This study explores adolescent religious commitment using qualitative data from a religiously diverse (Jewish, Christian, and Muslim) sample of 80 adolescents from California and New England. It identifies a new construct, "anchors of religious commitment," to describe what adolescents are committing to as a part of their religious identity. Seven anchors of religious commitment are discussed: (a) religious traditions, rituals, and laws; (b) God; (c) faith traditions or denominations; (d) faith community members; (e) parents; (f) scriptures or sacred texts; and (g) religious leaders. Various forms of expression are identified within each anchor of religious commitment, with issues of relationships and authority being most common among the different anchors. The findings broaden the conceptual understanding of commitment as a relational construct and not just a behavioral or attitudinal construct. Implications for the future research on adolescent religious commitment are discussed, as well as practical implications for parents and religious leaders.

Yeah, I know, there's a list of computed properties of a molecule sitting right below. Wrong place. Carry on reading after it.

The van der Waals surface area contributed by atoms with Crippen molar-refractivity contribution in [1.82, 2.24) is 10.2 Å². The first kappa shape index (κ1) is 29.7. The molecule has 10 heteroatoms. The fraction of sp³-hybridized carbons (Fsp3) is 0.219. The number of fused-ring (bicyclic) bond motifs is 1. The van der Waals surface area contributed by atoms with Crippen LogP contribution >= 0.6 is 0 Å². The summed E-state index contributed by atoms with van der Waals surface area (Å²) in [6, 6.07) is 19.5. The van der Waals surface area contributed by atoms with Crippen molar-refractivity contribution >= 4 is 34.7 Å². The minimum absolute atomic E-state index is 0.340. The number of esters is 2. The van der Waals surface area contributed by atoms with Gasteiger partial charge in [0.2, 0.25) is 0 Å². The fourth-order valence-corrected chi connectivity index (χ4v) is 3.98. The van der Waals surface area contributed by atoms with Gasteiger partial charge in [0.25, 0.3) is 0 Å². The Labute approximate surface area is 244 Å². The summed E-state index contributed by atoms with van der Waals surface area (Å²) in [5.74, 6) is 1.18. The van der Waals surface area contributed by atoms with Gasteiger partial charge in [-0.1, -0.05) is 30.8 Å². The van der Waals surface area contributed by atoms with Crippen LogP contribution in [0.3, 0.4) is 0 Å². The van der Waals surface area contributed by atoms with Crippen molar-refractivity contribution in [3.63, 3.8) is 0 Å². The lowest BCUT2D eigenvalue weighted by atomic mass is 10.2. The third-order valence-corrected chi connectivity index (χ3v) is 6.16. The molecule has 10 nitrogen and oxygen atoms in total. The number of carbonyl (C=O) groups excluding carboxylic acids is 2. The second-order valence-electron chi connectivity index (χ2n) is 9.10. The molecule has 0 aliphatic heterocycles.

College and Department
Family, Home, and Social Sciences; Family Life; Marriage, Family, and Human Development
BYU ScholarsArchive Citation
Layton, Emily Gwilliam, "Anchors of Religious Commitment in Adolescence" (2010). All Theses and Dissertations. 2407.
religion, adolescence, commitment